But I couldn’t shake the thought. I missed my mom, and wasn’t going to see her again until October. That just seemed too far away. So Thursday night, as Jill and I were coming home from a lovely evening out with friends, I tossed out my crazy idea. “I still really want to go,” I said. “Then go,” she said. “It’s not like you’ll regret it.”
And boy oh boy was she right. From the moment I surprised my mom in her driveway (she was tending to her garden, of course), I knew every mile I had driven was worth it. She didn’t know whether to hug me or scold me—I had caught her off-guard, I drove all that way alone, she did not have all of my favorite foods prepared—the look on her face is one I’ll never forget.
We went to the movies, sat outside in the sunshine, ate ice cream cones, read books. We talked about politics, and plans for the future, and discovered a new Mexican restaurant right by her house. I loaded new music on her ipod and she put my hair into French braids, like she did when I was a girl. Despite her lack of notice, she is managing to send me back with a cooler full of food.
Sometimes the idea that seems totally crazy is actually the sanest one of all.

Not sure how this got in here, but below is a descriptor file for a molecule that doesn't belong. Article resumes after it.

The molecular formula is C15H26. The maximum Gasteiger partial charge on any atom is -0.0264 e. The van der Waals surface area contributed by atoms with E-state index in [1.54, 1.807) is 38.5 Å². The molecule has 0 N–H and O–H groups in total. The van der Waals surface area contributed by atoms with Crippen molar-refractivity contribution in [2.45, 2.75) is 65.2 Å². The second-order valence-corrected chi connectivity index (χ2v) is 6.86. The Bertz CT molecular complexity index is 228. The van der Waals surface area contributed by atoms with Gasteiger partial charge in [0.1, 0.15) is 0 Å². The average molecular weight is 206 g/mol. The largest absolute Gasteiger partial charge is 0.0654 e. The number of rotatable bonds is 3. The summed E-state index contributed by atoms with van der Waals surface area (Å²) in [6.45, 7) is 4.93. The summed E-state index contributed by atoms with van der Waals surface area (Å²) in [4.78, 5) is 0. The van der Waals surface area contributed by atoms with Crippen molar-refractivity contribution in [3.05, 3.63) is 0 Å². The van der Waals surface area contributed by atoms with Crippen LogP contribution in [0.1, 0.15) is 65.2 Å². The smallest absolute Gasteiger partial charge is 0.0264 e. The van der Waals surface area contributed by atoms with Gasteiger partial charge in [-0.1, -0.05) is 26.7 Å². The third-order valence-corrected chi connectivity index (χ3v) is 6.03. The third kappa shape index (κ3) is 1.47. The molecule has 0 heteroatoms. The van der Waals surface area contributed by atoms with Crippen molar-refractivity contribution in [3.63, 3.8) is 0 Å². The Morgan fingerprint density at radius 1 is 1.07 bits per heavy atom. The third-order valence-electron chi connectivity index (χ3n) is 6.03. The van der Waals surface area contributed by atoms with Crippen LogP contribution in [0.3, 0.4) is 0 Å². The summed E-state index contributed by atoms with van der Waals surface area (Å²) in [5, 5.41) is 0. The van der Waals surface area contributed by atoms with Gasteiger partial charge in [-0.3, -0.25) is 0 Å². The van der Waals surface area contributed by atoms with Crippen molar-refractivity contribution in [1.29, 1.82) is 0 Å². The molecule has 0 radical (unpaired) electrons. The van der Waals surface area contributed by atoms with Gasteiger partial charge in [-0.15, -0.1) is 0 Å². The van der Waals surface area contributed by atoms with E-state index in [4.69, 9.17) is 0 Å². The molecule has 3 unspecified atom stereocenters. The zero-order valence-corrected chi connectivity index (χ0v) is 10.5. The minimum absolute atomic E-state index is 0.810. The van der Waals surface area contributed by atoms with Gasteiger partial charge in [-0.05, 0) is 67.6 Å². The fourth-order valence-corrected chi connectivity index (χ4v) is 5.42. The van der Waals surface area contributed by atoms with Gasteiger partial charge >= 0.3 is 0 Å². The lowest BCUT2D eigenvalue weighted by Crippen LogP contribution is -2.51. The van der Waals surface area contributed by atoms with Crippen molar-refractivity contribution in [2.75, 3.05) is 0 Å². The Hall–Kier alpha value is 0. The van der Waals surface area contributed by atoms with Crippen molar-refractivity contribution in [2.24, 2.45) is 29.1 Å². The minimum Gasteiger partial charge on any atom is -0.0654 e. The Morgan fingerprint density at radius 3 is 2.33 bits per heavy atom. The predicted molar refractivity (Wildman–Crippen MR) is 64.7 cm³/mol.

ZUCCHINI FRITTERS WITH GREEN GODDESS DRESSING
I found this zucchini recipe in Food & Wine, adapted the dressing (it’s really more like a dip) recipe in Bon Appétit. They were a very big hit with my father-in-law, a man who knows his fried foods and who always gives his honest opinion. He didn’t even think they needed anything on them, but the Green Goddess is so fantastic on sandwiches you might ought to make it anyhow.
Because I’m turning into one of those people, I made both the ricotta (for the fritters) and the mayonnaise (for the dressing) from scratch. Turns out they are both very easy to do, but it’s so not necessary.
for the dressing:
1 cup mayonnaise
¼ cup fresh dill, chopped
¼ cup scallion, chopped
2 T fresh basil, chopped
1 T tarragon vinegar (you can use white vinegar & throw in 1 T fresh tarragon)
1 tsp. anchovy paste
Blend it all in a food processor, or whisk very well by hand. Keep refrigerated until time to use.
for the fritters:
2 medium zucchini, finely grated
2 cloves garlic, thinly sliced
1 shallot, very thinly sliced
½ cup fresh ricotta cheese
¾ cup all-purpose flour
finely grated zest of 1 lemon
salt & pepper
olive oil, for frying
lemon wedges, for serving
Stir together the zucchini, garlic, shallot, ricotta, eggs, zest, & 1 teaspoon each salt and pepper. Add the flour and stir until just combined.